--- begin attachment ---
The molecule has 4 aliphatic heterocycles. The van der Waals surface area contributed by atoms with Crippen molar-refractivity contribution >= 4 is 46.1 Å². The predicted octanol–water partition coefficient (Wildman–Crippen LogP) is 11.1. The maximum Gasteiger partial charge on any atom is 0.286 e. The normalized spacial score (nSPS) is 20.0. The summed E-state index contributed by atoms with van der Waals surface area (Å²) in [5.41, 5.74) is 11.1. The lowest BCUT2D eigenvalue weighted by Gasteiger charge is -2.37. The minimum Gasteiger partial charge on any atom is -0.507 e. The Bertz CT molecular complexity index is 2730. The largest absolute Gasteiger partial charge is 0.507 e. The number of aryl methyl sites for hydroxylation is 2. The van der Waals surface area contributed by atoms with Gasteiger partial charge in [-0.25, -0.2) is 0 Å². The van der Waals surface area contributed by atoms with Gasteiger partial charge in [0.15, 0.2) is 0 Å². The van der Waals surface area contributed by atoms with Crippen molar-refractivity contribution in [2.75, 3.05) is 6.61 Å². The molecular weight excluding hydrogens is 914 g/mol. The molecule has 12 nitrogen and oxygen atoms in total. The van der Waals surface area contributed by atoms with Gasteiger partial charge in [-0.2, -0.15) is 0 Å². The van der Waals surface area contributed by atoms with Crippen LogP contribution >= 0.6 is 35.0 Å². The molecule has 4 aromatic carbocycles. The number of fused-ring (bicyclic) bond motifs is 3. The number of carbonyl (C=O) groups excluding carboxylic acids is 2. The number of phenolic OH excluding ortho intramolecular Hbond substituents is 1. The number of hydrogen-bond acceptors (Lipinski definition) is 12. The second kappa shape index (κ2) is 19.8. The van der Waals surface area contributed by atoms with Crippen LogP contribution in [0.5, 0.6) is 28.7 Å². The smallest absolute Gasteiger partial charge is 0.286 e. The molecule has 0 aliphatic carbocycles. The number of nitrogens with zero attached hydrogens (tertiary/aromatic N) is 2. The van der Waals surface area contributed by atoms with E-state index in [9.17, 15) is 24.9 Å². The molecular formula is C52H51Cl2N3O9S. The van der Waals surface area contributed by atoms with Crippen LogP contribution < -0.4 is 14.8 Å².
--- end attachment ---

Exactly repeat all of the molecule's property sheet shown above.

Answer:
The molecule has 4 aliphatic heterocycles. The van der Waals surface area contributed by atoms with Crippen molar-refractivity contribution >= 4 is 46.1 Å². The predicted octanol–water partition coefficient (Wildman–Crippen LogP) is 11.1. The maximum Gasteiger partial charge on any atom is 0.286 e. The normalized spacial score (nSPS) is 20.0. The summed E-state index contributed by atoms with van der Waals surface area (Å²) in [5.41, 5.74) is 11.1. The lowest BCUT2D eigenvalue weighted by Gasteiger charge is -2.37. The minimum Gasteiger partial charge on any atom is -0.507 e. The Bertz CT molecular complexity index is 2730. The largest absolute Gasteiger partial charge is 0.507 e. The number of aryl methyl sites for hydroxylation is 2. The van der Waals surface area contributed by atoms with Gasteiger partial charge in [-0.25, -0.2) is 0 Å². The van der Waals surface area contributed by atoms with Gasteiger partial charge in [0.15, 0.2) is 0 Å². The van der Waals surface area contributed by atoms with Crippen molar-refractivity contribution in [2.75, 3.05) is 6.61 Å². The molecular weight excluding hydrogens is 914 g/mol. The molecule has 12 nitrogen and oxygen atoms in total. The van der Waals surface area contributed by atoms with Gasteiger partial charge in [-0.2, -0.15) is 0 Å². The van der Waals surface area contributed by atoms with Crippen LogP contribution >= 0.6 is 35.0 Å². The molecule has 4 aromatic carbocycles. The number of fused-ring (bicyclic) bond motifs is 3. The number of carbonyl (C=O) groups excluding carboxylic acids is 2. The number of phenolic OH excluding ortho intramolecular Hbond substituents is 1. The number of hydrogen-bond acceptors (Lipinski definition) is 12. The second kappa shape index (κ2) is 19.8. The van der Waals surface area contributed by atoms with Crippen LogP contribution in [0.5, 0.6) is 28.7 Å². The smallest absolute Gasteiger partial charge is 0.286 e. The molecule has 0 aliphatic carbocycles. The number of nitrogens with zero attached hydrogens (tertiary/aromatic N) is 2. The van der Waals surface area contributed by atoms with E-state index in [9.17, 15) is 24.9 Å². The molecular formula is C52H51Cl2N3O9S. The van der Waals surface area contributed by atoms with Crippen LogP contribution < -0.4 is 14.8 Å².